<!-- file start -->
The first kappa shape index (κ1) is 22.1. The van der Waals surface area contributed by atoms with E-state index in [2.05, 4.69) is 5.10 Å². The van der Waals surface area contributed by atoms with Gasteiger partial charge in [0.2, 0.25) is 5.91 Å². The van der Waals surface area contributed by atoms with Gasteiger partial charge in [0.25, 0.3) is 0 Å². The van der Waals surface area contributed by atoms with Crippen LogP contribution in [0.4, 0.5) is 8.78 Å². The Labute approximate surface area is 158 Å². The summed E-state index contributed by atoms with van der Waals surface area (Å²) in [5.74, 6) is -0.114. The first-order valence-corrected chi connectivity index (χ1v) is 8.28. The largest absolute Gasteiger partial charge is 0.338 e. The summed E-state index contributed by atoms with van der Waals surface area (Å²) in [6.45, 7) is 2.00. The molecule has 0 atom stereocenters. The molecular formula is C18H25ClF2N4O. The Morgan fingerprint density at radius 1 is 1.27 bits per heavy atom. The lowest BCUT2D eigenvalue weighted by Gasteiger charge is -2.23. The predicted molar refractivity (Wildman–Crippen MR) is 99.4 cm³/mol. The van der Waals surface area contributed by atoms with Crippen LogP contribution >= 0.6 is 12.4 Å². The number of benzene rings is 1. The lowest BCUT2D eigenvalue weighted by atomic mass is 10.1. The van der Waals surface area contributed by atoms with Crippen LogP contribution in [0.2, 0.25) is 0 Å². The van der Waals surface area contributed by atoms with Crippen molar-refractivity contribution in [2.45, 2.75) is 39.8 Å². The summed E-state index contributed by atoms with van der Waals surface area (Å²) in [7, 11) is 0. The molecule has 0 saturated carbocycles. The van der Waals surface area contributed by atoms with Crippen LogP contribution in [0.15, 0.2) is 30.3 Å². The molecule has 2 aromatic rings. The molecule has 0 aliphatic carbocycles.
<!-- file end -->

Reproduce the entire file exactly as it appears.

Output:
The first kappa shape index (κ1) is 22.1. The van der Waals surface area contributed by atoms with E-state index in [2.05, 4.69) is 5.10 Å². The van der Waals surface area contributed by atoms with Gasteiger partial charge in [0.2, 0.25) is 5.91 Å². The van der Waals surface area contributed by atoms with Gasteiger partial charge in [0.25, 0.3) is 0 Å². The van der Waals surface area contributed by atoms with Crippen LogP contribution in [0.4, 0.5) is 8.78 Å². The Labute approximate surface area is 158 Å². The summed E-state index contributed by atoms with van der Waals surface area (Å²) in [5.74, 6) is -0.114. The first-order valence-corrected chi connectivity index (χ1v) is 8.28. The largest absolute Gasteiger partial charge is 0.338 e. The summed E-state index contributed by atoms with van der Waals surface area (Å²) in [6.45, 7) is 2.00. The molecule has 0 atom stereocenters. The molecular formula is C18H25ClF2N4O. The Morgan fingerprint density at radius 1 is 1.27 bits per heavy atom. The lowest BCUT2D eigenvalue weighted by Gasteiger charge is -2.23. The predicted molar refractivity (Wildman–Crippen MR) is 99.4 cm³/mol. The van der Waals surface area contributed by atoms with Crippen LogP contribution >= 0.6 is 12.4 Å². The number of benzene rings is 1. The lowest BCUT2D eigenvalue weighted by atomic mass is 10.1. The van der Waals surface area contributed by atoms with Crippen LogP contribution in [0.2, 0.25) is 0 Å². The van der Waals surface area contributed by atoms with Crippen molar-refractivity contribution in [2.45, 2.75) is 39.8 Å². The summed E-state index contributed by atoms with van der Waals surface area (Å²) in [7, 11) is 0. The molecule has 0 saturated carbocycles. The van der Waals surface area contributed by atoms with Crippen LogP contribution in [0.15, 0.2) is 30.3 Å². The molecule has 2 aromatic rings. The molecule has 0 aliphatic carbocycles.